The eye-triple-e recently took another baby step toward ratifying the 802.11n standard, which is said to be finalized by this summer. I say, "So what?"
The eye-triple-e recently took another baby step toward ratifying the 802.11n standard, which is said to be finalized by this summer. I say, "So what?"C'mon, people. Do we have to think that hard about it?
DSL broadband provides speeds between 384kbps and 1.5Mbps. Cable broadband speeds rank at 784kbps to 10 Mbps. T1 lines rate at 1.544Mbps. T3 lines pull down up to 45Mbps. Only Fiber goes beyond that, with Verizon offering consumers a 30Mbps package, and enterprise customers up to 100Mpbs.
Any way you slice, the speed at which you can browse the Internet wirelessly is strapped down by the speed of your hardwired broadband connection. And if you can't tell from the figures above, most people are only capable at browsing in the 1.5 - 5Mbps range. Even 802.11b, which has speeds up to 11Mbps, is sufficient for that. 802.11g, which blasts bits up to 54Mbps is great, but there's no way for anyone to notice the difference in their surfing speeds.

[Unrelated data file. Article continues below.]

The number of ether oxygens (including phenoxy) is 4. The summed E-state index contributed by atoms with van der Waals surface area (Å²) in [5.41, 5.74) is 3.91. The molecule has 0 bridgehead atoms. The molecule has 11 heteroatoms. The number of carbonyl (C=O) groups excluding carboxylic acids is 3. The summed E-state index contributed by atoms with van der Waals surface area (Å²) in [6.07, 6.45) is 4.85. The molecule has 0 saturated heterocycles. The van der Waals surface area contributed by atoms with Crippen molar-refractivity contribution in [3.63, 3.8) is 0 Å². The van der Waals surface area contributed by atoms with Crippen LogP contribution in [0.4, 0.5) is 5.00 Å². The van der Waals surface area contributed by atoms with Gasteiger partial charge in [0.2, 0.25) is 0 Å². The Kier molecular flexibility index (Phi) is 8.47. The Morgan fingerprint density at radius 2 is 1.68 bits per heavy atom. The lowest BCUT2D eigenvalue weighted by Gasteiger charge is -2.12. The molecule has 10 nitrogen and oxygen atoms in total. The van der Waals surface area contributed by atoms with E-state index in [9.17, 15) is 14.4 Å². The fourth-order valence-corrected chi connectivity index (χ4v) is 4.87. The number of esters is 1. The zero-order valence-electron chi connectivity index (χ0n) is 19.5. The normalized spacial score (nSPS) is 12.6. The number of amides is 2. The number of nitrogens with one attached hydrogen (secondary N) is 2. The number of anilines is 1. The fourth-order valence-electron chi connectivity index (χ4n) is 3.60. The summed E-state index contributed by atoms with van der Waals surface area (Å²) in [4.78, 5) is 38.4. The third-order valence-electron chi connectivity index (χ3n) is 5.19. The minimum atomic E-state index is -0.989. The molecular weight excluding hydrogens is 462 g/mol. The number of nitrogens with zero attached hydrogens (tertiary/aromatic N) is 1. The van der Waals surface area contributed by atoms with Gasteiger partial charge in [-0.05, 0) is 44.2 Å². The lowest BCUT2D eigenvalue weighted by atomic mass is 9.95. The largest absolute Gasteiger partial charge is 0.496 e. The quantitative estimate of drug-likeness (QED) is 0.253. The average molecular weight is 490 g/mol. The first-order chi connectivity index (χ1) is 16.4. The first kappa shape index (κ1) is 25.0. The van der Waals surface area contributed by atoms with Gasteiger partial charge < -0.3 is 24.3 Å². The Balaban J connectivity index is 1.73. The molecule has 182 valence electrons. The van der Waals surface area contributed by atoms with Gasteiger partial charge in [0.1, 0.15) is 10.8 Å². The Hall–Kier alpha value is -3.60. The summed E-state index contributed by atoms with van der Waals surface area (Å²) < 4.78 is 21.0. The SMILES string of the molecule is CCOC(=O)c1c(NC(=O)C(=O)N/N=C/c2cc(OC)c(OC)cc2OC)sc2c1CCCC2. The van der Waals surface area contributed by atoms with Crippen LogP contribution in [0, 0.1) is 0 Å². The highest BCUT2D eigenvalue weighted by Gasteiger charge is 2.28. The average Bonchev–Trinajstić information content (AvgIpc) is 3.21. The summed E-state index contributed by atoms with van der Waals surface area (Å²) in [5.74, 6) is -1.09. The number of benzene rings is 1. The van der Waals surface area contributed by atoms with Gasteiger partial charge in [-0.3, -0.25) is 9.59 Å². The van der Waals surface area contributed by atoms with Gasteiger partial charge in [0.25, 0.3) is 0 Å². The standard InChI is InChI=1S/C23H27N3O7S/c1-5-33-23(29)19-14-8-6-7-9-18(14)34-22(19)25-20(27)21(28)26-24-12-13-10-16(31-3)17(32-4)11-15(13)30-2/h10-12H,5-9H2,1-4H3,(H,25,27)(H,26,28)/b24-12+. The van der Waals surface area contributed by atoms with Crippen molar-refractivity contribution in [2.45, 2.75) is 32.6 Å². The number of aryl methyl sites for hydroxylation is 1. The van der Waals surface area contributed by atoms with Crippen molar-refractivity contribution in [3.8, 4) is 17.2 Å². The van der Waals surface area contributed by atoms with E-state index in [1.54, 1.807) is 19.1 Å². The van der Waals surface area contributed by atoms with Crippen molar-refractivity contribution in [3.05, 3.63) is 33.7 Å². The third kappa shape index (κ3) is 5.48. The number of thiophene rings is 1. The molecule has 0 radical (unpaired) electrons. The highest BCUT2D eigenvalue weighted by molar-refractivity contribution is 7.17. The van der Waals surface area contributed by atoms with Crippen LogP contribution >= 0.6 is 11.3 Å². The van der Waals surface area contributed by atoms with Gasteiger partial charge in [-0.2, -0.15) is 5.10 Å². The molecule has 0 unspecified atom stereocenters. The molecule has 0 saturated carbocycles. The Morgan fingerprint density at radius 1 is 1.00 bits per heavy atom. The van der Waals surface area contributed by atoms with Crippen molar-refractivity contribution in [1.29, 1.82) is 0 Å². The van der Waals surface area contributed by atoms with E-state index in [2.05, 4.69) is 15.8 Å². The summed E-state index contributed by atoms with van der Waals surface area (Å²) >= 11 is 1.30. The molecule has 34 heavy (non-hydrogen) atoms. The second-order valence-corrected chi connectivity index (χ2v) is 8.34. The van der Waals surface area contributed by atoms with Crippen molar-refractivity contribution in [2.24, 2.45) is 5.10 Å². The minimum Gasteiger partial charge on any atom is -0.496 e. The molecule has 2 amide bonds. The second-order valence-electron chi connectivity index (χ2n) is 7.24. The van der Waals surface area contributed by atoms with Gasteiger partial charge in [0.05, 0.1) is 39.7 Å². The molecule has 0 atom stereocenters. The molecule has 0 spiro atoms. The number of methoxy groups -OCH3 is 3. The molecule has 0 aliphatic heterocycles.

802.11n, the latest in the alphabet soup of standards to come from the IEEE, will be able to snag files from the Internet and download them at (real-world) speeds of up to 100Mbps. Great. That's freaking cool. Too bad my broadband connection is only 5Mbps.
The only foreseeable benefit of 802.11n is the capacity it can handle. Because of its multiple-in, multiple-out (MIMO) antenna arrays, it will be able to better manage more computers connecting to it and because of the added antennas and receivers, will have better range. This efficiency is great, but it won't be any faster for the end user.
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The UC Infrastructure TrapWorries about subpar networks tanking unified communications programs could be valid: Thirty-one percent of respondents have rolled capabilities out to less than 10% of users vs. 21% delivering UC to 76% or more. Is low uptake a result of strained infrastructures delivering poor performance?
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